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Family First enters by-election fray amid Labor backlash

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A teacher at Pembroke School is running for Family First in the Bragg by-election, as Labor insiders rail against the party’s treatment of its former candidate.

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Labor powerbrokers yesterday chose lawyer Alice Rolls to run for the Liberal-held seat of Bragg, ahead of two-time state election candidate for the longtime Liberal stronghold Rick Sarre, a retired academic.

Rolls, who lives in Unley, has been quick to cite her connection to the eastern-suburbs electorate, where she grew up after moving to Australia as a 9-year-old in 1988 from South Africa.

“Now is the right tine for me to step up and give back to the community of Bragg,” she told InDaily yesterday.

But while Sarre – who has also run for Labor in the federal seat of Sturt – said he bears “no grudges”, party insiders are fuming he has been overlooked, after the Liberals preselected a man, Jack Batty, amid a party furore over its lack of women in the lower house.

Rolls says she represents “a real alternative to the Liberal candidate”.

But one Bragg Labor insider said it was “utter bullshit that Rick didn’t get a chance to go again”.

“He’s put his hand up so many times in that seat when no one would even look twice at it – he should’ve been given a chance,” said the source, who anticipated the decision will “upset a few of the members” in the local branches, including the Dunstan sub-branch of which Sarre is president.

Rolls told InDaily: “I think Rick respects the party processes.”

“He’s a lovely guy [who’s] given much to Labor, and I know he’ll continue to do so, she said.

“He’s supportive of me.”

Rolls has emphasised her connection to the electorate by citing her schooling at the exclusive eastern suburbs school Pembroke, which her children also attend.

A teacher at the school, Daryl McCann, has been confirmed as the Family First candidate for the July 2 by-election, after winning 5 per cent of the vote in the seat at the state election.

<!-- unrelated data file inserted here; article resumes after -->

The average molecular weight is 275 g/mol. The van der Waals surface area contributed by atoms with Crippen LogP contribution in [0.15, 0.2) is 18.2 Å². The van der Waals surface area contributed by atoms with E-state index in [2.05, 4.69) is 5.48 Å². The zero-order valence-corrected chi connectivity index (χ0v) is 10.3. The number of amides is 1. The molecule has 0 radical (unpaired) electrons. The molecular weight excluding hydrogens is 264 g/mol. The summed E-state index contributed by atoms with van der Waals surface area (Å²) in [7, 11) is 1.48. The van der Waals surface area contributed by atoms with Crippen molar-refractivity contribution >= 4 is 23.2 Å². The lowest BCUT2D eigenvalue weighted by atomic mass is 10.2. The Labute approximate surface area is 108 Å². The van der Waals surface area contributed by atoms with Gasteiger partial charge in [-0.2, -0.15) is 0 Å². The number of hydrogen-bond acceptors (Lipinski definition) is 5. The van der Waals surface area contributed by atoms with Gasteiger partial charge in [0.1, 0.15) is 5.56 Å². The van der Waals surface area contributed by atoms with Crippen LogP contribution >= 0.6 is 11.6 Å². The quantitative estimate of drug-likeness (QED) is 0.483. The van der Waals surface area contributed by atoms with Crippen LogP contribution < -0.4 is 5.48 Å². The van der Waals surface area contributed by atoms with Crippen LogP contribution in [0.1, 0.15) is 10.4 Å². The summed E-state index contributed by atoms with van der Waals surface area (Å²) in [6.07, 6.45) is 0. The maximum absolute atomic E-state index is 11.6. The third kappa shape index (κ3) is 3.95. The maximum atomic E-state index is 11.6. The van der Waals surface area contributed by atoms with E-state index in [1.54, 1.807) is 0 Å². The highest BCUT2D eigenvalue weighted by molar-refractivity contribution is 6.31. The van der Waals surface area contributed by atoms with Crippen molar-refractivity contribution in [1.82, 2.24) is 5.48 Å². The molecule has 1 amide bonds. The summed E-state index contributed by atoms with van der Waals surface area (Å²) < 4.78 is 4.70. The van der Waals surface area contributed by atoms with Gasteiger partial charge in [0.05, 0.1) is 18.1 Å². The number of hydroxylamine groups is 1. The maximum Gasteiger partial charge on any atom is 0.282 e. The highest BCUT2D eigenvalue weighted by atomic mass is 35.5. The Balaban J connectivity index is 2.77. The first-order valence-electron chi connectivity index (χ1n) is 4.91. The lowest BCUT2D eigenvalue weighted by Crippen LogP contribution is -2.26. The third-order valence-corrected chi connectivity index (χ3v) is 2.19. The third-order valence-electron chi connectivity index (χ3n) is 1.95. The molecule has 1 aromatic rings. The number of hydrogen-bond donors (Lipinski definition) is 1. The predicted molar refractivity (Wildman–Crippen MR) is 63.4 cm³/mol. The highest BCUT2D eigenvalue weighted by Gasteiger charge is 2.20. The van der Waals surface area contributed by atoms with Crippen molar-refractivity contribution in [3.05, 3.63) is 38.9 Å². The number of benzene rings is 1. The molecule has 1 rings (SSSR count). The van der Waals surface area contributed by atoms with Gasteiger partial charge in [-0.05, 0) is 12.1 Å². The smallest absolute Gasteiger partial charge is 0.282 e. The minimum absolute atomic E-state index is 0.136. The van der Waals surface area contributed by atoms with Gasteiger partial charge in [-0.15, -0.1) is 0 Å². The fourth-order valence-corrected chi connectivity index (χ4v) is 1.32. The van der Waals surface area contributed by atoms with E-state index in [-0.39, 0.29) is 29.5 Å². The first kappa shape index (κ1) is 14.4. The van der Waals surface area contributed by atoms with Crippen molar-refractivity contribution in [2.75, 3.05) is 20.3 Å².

In that poll, the party preferenced Labor, contributing to an 8 per cent swing away from then-incumbent, retiring ex-Deputy Premier Vickie Chapman.

Family First spokesman Tom Kenyon said it was too early to determine where the party would direct its preferences in the by-election, which could be crucial if Batty’s primary vote drops below 50 per cent.

Chapman garnered 53.8 per cent of the primary vote in the March poll.

McCann, who is also an author of several books and contributor to several publications, including The Australian, the ABC, the Spectator, Quadrant and the Salisbury Review, said in a video posted to Facebook he was “attracted to Family First because family is the most important thing in our lives”.

“It’s the one place we can be truly unique… it’s important we look after all aspects of the family, including family business, community and the environment,” he said.

In a blog post published in the Spectator before the state election, McCann said “Vicki [sic] Chapman is a much more powerful figure in the local Liberal party machine than the awkward and diffident Stephen [sic] Marshall.”

“It was she, as South Australia’s attorney-general, who steered through Parliament radical new laws on prostitution, euthanasia and abortion-to-birth,” he wrote.

“The formidable Chapman is also a key powerbroker of the so-called ‘moderates’ – more accurately, perhaps, ‘radicals’ – within SA’s Liberal party.”

Ironically given his own preferences, he noted “a genuine concern for many conservatives… that a vote for minor conservative parties is a vote for Labor”.

“Stephen [sic] Marshall, picking up the theme, claims that [Family First] preferencing in two northern Adelaide electorates could tip the balance in favour of the Labor candidates, although he conveniently forgets to mention that [Family First] preferencing in two adjacent electorates could have the opposite effect… Marshall also omits the fact that a voter can preference whomever they want,” he wrote at the time.

“The Marshall administration can choose to run roughshod over conservatives, though it does leave us with a conundrum: who, exactly, should we vote for if the options are: (1) a progressive Liberal candidate such as Vicki Chapman; (2) a progressive Labor candidate; or (3) a progressive Greens candidate? This, obviously, is a trick question since the answer is (4) Daryl McCann, candidate for the Family First Party.”

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